Luckily, for the most part, we don't have to care about the boundary between the framework layer and the outside world. That's the framework's concern; our benevolent framework creators have taken care of this for us.

This is, arguably, the whole point of a framework. Frameworks provide tools for us to communicate to the world outside of our application, so that we don't need to write that boiler plate code ourselves.

We don't usually need to add to the Framework Layer at its boundary, but of course this isn't always the case. If we're building an API, HTTP level concerns become an issue we need to work through. This usually means implementing CORS, HTTP caching, HATEOS and other specifics in how our application handles HTTP level requests - concerns that are important to our application, but aren't likely concerns of the Domain Layer or even the Application Layer.


Earlier in this writing, I've made mention of "Use Cases" and "Commands." Let's go deeper into what these are.

Hexagonal Architecture isn't just about communication between layers on the micro level (interfaces, implementations for ports and adapters). There's also a concept of the Application Boundary, a macro-level concept.

This boundary separates our application as a whole from everything else (both framework and communication with the outside world).

We can strictly define how the outside world can communicate with our application. We do this explicitly by creating "Use Cases" (also called "Commands"). These essentially are classes which name actions that can be taken. For example, our RegisterUserCommand defines that our application can register a user. A UpdateBillingCommand might be the code path defined for us to update a user's billing information.

A Use Case (Command) is an explicitly defined way in which an application can be used.

Defining Use Cases has some useful side-affects. For example, we clearly and explicitly can see how our application "wants" to be interacted with. This can strictly follow the business logic that our application needs to perform. Use Cases are also useful for clarity amongst a team of developers. We can plan use cases ahead of time, or add them as needed, but we find it harder to create odd logic outside of use cases, which don't seem to fit business logic.

How do we define use cases?

We saw some examples already - What we can do is create objects representing an application use case. We’ll call such an object a "Command." These commands can then be processed by our application "Command Bus", which will call a command "Handler" to orchestrate the execution of the use case.

So, we have three actors in command processing:

  1. A Command
  2. The Command Bus
  3. A Handler

A Command Bus accepts a Command in its execute method. It then does some logic to find and instantiate a Handler for that Command. Finally, the Handler's handle method is called, running the logic to fulfill the Command.

class SimpleCommandBus implements CommandBus {

	// Other methods removed for brevity
	public function execute($command)
		return $this->resolveHandler($command)->handle($command);

Notice that we are taking coordinating logic we often see within a controller and moving it into a Handler. This is good, as we want to decouple from our framework layer, giving us the benefit of protecting our application from changes in the framework as much as possible (another form if maintainability), and allowing us to run the same code in other contexts (CLI, API calls, etc).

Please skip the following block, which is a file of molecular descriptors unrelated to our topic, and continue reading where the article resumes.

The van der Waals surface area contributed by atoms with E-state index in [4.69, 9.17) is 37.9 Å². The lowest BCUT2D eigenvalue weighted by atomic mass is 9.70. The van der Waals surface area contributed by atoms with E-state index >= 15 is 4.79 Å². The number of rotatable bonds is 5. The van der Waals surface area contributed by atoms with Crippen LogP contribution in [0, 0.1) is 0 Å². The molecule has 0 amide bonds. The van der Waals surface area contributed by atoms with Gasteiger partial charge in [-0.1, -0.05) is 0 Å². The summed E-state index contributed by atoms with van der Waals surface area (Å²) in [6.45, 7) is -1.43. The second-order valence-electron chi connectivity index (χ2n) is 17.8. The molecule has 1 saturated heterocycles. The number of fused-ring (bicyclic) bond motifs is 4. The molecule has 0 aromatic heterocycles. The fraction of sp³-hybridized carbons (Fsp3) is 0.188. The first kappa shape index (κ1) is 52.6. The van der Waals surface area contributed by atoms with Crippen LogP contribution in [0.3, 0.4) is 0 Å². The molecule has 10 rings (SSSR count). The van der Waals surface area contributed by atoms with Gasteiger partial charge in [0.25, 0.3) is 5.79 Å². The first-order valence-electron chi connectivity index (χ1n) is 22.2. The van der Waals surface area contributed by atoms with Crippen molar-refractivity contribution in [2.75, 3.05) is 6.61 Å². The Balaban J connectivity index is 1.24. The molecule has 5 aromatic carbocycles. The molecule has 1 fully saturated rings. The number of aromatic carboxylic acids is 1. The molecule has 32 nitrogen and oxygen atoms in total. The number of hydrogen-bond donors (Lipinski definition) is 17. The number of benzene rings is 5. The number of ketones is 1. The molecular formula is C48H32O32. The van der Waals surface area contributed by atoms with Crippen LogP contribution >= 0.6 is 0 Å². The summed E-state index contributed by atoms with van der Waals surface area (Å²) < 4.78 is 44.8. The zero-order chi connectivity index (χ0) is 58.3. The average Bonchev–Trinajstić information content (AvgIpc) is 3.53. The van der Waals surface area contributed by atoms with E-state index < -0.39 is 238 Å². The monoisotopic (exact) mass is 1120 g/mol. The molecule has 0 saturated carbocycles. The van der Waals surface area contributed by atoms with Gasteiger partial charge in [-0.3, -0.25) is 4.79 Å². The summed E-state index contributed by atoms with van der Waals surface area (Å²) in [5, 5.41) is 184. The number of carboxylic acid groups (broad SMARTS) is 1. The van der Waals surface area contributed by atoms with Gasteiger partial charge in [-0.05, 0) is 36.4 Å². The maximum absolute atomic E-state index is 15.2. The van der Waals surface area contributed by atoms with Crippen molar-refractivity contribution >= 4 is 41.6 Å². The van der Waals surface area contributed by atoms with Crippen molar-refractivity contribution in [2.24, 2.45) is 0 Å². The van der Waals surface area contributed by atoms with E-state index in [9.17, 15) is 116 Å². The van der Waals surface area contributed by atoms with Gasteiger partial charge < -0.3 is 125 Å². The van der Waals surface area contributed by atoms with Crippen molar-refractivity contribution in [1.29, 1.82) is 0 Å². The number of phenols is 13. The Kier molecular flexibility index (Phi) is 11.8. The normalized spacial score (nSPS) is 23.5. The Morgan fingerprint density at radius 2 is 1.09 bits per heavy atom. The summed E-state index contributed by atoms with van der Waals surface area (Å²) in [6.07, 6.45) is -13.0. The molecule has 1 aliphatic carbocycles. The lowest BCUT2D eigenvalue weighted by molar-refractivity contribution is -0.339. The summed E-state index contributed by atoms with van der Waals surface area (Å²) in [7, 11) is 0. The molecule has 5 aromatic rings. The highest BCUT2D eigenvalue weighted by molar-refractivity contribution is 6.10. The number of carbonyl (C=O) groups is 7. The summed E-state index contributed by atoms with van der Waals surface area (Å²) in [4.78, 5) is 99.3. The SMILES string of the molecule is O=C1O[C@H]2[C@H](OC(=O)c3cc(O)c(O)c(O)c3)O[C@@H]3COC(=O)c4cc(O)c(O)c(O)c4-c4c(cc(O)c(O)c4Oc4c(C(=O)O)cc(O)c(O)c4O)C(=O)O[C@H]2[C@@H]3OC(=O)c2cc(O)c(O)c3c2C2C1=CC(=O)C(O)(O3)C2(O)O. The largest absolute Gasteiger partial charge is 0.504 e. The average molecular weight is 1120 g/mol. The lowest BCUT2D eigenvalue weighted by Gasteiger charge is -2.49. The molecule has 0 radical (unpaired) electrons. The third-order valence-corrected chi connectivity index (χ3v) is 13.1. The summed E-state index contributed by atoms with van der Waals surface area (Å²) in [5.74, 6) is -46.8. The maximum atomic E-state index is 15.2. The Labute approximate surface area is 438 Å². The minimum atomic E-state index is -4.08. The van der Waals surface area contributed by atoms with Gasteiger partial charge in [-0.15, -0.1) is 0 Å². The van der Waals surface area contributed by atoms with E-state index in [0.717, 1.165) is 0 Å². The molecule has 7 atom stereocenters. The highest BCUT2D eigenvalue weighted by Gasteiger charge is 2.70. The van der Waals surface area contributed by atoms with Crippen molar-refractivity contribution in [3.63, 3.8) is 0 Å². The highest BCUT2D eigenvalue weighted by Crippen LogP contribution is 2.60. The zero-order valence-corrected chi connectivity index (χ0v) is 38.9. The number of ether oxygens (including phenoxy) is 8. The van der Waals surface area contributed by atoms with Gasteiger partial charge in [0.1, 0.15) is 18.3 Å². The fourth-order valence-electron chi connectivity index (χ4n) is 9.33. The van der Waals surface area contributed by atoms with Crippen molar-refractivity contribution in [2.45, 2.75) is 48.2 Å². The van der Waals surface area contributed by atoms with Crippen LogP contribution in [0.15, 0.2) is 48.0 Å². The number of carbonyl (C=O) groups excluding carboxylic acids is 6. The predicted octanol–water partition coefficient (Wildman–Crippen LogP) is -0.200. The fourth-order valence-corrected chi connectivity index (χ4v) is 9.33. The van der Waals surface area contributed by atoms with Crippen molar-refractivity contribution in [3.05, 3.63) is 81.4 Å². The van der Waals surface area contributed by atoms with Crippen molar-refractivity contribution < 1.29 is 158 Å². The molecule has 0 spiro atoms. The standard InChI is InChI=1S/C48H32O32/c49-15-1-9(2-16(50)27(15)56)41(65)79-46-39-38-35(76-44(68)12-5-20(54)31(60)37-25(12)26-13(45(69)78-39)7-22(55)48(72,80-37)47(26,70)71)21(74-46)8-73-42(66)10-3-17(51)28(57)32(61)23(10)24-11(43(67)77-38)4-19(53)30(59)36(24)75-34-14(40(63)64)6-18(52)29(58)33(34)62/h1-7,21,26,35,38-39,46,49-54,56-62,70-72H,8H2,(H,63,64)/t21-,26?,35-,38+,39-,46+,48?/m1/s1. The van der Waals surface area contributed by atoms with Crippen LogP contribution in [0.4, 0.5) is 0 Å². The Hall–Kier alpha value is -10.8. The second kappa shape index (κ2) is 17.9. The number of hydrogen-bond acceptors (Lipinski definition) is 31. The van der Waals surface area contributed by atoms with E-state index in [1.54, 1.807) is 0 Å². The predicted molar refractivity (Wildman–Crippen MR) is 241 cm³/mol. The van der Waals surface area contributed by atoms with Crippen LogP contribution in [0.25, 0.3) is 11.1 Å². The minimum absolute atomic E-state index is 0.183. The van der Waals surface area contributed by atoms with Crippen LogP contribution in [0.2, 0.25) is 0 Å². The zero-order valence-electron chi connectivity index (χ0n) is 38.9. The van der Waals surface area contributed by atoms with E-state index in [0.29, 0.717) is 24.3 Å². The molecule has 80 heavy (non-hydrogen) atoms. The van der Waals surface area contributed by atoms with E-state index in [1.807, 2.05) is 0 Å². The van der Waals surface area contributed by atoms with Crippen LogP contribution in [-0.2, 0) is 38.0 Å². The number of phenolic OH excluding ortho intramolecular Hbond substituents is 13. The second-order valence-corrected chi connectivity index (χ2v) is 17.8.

The main benefit of use cases is that we create an avenue to re-use code run in multiple contexts (web, API, CLI, workers, etc).

For example, the code to create a new user in web, API and CLI can be almost exactly the same:

public function handleSomeRequest()
	try {
		$registerUserCommand = new RegisterUserCommand( 
			$this->request->username, $this->request->email, $this->request->password );
		$result = $this->commandBus->execute($registerUserCommand);
		return Redirect::to('/account')->with([ 'message' => 'success' ]);
	} catch( \Exception $e )
		return Redirect::to('/user/add')->with( [ 'message' => $e->getMessage() ] );

What might change between contexts is how we get user input and pass it into the command, as well as how we handle errors - but those are mostly framework-level concerns. Our application code doesn't need to care if its being used in an HTTP browser request, an HTTP api request or any other request type.

That's where we see the potential of Use Cases. We can re-use them in every context our application can be used (HTTP, CLI, API, AMQP or queue messaging, etc)! Additionally, we've firmly set up a boundary between a framework and our application. The application can, potentially, be used separately from our framework.

That being said, we still might use a framework to implement some application level needs, such as validation, event dispatching, database access, email drivers and many other things our frameworks can do for us! The Use-Case application boundary is just one aspect of Hexagonal Architecture.

Use Case/Command's main benefit is keeping code DRY - we can re-use the same use case code in multiple contexts (web, API, CLI, etc).

Use Cases also serve to further decouple your application from the framework. This gives some protection from framework changes (upgrades, etc) and also makes testing easier.

Taken to an extreme, you can potentially switch frameworks without re-coding our application. However, I consider this the edgiest edge case to ever case edges. It's neither a realistic nor a worthy goal. We want our applications to be easy to work with, not fulfill some arbitrary metric or rare use case.

Example Command, Command Bus and Handler